Appearing on ABC News on Wednesday, The First Lady said: "It's sad to see that organizations and foundations I want to partner with choose not to because of the administration and I feel they are choosing the politics over helping others".
Her opinion apparently carries weight with the commander-in-chief; asked what her husband did when she suggested some staffers couldn't be trusted, the first lady replied, "Well, some people, they don't work there anymore", as CNN noted.
The First Lady told ABC News that personal attacks on her inspired her to launch the "Be Best" anti-bullying initiative. She was in Malawi, touting the work of the U.S. Agency for International Development.
Indonesia to stop searching for quake victims on Thursday: agency
But the trickle of global aid to Palu and local efforts to help the survivors have accelerated in recent days. Global volunteers said many camps lack adequate sanitation, sparking fears of the spread of disease.
The one-on-one special, "Being Melania - The First Lady", airs Friday at 10 p.m. ET on ABC. Trump, who gave brief answers to the questions about trust issues, went into further detail when asked if she was looking forward to "possibly" six more years in the White House if her husband wins re-election in 2020.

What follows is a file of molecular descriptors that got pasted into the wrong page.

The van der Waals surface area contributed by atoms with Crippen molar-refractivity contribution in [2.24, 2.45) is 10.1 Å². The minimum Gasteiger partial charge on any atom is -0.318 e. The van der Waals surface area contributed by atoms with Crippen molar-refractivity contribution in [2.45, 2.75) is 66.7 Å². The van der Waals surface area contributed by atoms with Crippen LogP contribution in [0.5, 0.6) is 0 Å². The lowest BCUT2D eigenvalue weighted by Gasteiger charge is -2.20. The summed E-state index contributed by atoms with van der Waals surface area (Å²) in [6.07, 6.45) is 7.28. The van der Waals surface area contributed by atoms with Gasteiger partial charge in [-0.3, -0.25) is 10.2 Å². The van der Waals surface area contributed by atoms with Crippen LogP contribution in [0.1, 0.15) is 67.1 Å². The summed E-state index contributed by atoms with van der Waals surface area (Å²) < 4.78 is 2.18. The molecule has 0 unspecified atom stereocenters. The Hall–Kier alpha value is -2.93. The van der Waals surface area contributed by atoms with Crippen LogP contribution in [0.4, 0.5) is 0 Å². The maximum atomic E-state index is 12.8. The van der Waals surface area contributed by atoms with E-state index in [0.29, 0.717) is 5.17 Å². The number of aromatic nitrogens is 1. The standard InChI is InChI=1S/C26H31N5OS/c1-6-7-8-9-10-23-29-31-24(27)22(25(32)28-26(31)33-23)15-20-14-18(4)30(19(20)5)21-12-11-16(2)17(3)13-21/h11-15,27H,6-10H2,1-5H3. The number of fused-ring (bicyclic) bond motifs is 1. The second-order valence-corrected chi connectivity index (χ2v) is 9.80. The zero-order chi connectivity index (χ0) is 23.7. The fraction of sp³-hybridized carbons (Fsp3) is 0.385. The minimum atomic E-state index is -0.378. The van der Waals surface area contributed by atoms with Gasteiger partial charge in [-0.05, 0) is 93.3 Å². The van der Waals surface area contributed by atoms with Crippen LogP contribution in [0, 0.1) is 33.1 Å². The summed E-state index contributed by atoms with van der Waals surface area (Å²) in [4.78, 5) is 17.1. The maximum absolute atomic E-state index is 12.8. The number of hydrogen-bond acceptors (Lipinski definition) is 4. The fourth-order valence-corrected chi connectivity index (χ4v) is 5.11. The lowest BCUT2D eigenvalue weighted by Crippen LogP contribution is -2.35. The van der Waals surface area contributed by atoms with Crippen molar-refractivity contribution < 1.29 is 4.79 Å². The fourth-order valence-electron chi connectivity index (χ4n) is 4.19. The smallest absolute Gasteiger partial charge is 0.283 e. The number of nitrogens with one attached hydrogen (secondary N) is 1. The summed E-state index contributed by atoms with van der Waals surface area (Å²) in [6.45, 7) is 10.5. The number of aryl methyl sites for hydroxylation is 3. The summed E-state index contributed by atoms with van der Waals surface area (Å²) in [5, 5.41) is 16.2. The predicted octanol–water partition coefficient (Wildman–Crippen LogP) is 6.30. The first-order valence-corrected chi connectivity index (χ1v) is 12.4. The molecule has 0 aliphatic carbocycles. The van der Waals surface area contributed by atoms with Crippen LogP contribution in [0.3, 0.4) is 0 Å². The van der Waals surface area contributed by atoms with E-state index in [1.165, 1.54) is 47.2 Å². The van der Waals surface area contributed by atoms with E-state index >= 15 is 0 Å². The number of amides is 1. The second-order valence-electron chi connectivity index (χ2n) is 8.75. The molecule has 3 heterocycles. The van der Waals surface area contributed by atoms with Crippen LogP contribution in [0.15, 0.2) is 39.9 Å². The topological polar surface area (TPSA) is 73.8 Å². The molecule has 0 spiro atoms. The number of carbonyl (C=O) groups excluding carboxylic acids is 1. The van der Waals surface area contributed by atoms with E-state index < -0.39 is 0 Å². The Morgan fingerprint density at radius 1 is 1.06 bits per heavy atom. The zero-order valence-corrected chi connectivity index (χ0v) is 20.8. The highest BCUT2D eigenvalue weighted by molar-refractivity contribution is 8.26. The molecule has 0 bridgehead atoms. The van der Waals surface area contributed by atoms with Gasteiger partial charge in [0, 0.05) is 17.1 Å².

During his presidential campaign, Trump was criticized for mocking a New York Times reporter who has a disability.
"If you really see what people are saying about me", she said.
Asked on the accusations against Mr Kavanaugh, Mr Trump said it was troubling that people were found "automatically guilty" and had to prove their innocence. "I came to Washington on the 18th time, I said, 'Darling, can you believe it?"
Even so, the first lady couldn't totally escape having a frank conversation about #MeToo.